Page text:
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  4. In Acts chapter 4 it talks about how Peter and John are preaching the Gospel and the Priest said to them that he doesn’t want them to preach in the name of Jesus Christ. Of course they kept on preaching and of course the priest arrested them and brought them to jail. Then during the night an angel came and freed them and told them to go to the town and preach. If I were them, I would preach as well because I would be doing the Lord’s work and not obeying men. I don’t know if Peter and John would get killed or in trouble for this but if they got put in jail again, they could preach to the men in the jail because they still would be preaching.

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  5. What P. Long said about Peter speaking in tradition with the prophets, to the Jewish leaders, really interested me, and kind of put things in a different perspective. I had never thought of the apostles in reference to prophets, but I guess in a sense they were like them. They were called by God, literally Jesus told them to be his witnesses in” Jerusalem and all of Judea and Samaria and to all the ends of the earth…”. They were sent to spread the gospel, to tell people to repent and believe that Jesus was/is God and lived, died and was resurrected to take away the sin of the world. They were vessels through which the Holy Spirit spoke.
    The Jewish leaders’ pride in their rituals and rules, seems to blind them to the truth in the apostle’s words(and the miracle of the lame man). How could they not see that the words and miracles could come only from the power of God? They seemed so focused on tradition without heart, which is just like the Israelites in the Old Testament, who did the sacrifices and the rituals, but their hearts were far from God. God sent them the prophets to speak his words to the “leaders“, to tell them to repent of their sins. Which, IN A SENSE,the apostles are again doing here before the jewish leaders, but with the good news of Jesus also.

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  6. Verse 13 says “When they saw the courage of Peter and John and realized that they were unschooled, ordinary men, they were astonished and they took note that these men had been with Jesus.” This really shows us the bravery that Peter and John when they preached to these people. Reading through Acts, it is amazing to note the number of times that God saved the disciples while they were doing his will. This is a good lesson to anyone nowadays who is frightened to share their faith in front of their friends. Peter and John were nothing special, but they listened to God’s will in their lives and they were blessed because of it.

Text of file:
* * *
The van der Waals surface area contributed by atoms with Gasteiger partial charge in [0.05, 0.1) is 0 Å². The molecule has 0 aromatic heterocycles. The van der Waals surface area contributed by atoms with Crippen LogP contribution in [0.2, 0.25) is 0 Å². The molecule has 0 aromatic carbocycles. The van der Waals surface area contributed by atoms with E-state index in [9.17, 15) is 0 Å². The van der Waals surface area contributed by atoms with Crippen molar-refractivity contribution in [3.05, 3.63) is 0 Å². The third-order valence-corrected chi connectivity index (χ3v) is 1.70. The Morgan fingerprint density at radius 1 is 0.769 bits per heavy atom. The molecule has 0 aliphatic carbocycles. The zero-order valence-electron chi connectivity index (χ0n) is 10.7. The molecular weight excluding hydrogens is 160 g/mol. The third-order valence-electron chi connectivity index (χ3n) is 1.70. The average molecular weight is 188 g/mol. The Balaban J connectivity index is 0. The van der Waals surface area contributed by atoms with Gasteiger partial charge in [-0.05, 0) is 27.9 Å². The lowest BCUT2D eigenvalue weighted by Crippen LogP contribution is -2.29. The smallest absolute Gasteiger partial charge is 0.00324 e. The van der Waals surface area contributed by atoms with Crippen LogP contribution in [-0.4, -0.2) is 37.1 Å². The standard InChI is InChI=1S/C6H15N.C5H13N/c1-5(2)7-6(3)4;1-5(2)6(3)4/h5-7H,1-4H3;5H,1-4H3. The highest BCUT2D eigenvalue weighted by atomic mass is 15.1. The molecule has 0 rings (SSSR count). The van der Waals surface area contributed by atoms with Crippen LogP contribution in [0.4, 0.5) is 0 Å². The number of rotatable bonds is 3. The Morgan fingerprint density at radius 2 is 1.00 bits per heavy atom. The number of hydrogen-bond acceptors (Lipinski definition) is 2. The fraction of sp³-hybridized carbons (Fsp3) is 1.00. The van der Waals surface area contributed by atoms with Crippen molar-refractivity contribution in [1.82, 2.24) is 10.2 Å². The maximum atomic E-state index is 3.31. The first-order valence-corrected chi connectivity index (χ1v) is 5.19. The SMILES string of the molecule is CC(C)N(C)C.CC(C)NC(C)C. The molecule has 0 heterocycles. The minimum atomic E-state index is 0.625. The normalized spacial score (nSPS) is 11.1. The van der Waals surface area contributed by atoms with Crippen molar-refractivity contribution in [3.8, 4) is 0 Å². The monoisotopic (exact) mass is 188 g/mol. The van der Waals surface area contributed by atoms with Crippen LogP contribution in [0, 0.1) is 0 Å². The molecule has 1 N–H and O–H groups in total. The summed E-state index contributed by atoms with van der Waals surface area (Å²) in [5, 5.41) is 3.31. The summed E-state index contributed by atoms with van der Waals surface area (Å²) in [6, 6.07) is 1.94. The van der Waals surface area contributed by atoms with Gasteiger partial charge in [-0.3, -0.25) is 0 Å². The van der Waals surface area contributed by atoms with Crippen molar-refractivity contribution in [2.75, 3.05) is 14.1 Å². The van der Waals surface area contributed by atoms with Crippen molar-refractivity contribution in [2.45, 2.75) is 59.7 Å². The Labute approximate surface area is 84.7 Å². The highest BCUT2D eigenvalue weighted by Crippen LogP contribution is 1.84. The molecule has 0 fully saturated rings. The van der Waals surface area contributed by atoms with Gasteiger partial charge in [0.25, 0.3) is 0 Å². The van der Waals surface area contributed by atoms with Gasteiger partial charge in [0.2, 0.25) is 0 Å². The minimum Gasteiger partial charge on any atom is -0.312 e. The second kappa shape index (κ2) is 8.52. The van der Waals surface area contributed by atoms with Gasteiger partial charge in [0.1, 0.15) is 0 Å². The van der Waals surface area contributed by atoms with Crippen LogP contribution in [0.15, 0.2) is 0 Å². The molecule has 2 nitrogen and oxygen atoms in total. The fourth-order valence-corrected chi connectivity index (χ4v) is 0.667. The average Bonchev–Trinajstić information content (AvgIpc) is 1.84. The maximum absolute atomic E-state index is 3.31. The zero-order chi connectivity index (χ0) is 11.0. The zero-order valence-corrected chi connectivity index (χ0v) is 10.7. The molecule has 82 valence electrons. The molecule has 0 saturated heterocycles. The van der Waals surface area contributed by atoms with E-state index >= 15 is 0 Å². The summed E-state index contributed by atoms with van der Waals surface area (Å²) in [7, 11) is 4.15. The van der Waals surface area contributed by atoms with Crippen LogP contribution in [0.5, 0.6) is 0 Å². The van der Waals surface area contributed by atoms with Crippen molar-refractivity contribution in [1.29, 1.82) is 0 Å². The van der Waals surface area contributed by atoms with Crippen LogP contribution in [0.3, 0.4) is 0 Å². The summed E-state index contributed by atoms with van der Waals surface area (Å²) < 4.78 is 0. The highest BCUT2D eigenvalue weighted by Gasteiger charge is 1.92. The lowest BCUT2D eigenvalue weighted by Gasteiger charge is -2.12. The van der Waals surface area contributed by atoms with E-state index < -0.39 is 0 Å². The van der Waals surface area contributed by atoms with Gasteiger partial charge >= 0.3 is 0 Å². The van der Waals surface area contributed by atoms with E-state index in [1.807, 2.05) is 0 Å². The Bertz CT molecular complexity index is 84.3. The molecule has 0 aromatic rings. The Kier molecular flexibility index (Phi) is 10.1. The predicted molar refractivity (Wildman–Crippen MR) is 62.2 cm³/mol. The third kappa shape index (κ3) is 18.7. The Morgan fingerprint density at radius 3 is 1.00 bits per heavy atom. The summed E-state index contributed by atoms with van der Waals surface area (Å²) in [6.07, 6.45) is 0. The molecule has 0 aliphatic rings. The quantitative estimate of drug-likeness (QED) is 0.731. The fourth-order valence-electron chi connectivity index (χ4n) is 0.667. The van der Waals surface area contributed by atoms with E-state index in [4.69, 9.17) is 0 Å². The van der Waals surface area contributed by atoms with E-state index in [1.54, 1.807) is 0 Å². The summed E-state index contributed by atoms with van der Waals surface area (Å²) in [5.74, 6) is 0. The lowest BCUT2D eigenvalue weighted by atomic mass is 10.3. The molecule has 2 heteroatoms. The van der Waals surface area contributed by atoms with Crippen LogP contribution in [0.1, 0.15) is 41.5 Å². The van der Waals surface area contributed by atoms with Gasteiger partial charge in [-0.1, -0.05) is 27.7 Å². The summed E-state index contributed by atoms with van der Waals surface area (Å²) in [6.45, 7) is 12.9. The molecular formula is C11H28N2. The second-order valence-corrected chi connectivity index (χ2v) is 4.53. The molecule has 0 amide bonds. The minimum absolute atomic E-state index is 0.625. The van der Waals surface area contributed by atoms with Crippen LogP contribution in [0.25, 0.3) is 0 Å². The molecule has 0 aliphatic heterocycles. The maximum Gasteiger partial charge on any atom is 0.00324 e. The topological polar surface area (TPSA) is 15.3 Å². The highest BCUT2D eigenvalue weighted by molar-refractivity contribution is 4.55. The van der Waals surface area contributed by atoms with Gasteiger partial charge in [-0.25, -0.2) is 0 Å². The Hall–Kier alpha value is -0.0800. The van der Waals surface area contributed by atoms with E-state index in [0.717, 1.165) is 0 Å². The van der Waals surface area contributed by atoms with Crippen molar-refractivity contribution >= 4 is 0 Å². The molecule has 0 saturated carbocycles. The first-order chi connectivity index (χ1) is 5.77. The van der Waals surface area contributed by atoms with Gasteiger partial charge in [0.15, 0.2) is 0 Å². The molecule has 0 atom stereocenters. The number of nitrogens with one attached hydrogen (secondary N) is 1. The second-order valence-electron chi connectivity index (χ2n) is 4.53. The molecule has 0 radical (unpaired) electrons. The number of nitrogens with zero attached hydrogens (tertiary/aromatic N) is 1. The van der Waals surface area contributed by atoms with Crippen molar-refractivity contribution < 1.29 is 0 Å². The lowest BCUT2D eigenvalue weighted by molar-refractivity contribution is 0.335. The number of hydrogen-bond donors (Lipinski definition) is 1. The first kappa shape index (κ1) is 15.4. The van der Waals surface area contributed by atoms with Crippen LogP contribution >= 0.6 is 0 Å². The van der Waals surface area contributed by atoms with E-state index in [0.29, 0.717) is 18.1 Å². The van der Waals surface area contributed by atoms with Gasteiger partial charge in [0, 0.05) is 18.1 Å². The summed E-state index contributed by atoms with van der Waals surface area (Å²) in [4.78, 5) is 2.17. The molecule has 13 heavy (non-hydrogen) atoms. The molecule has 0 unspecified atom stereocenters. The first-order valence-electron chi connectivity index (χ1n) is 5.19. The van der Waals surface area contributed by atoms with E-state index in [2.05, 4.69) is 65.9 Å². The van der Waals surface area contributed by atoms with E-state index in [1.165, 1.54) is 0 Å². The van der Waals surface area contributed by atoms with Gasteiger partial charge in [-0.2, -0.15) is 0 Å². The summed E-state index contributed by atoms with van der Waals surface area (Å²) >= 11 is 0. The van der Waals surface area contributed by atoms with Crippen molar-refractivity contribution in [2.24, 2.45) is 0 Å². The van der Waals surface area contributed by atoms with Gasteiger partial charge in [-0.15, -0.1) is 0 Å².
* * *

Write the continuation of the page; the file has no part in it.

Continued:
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  7. I have never really been all that interested in this account from Acts, but since going over it for this class it has seemed much more interesting to me. We see in this passage that “Luke is presenting Peter as giving a prophetic speech like Isaiah or Jeremiah, directly to the leadership of the Jewish people, calling even the High Priest to repent of the sin of killing the Messiah” (Long).

    The idea of Peter being filled with the Holy Spirit is essential to the Gospel message of Jesus Christ. The Old Testament is filled with prophetic language describing the events of the coming of the Messiah. This prophesy not only depicted the direct actions of the Messiah, Jesus Christ himself, but it described the events after His coming. Some of these predicted signs of validation were taking place in a time of great fulfillment of Old Testament Prophet’s promises. And so, as it was predicted we see great prophetic speeches being given by Peter. It is amazing how perfectly planned and executed the process of redemption has been throughout history. It can also be encouraging to believers of this current Dispensation of Grace by pointing out that Christ was not the only fulfiller of prophesy and that God chose to use sinners in His plan of redemption. So too, may we be used in His plan of redemption.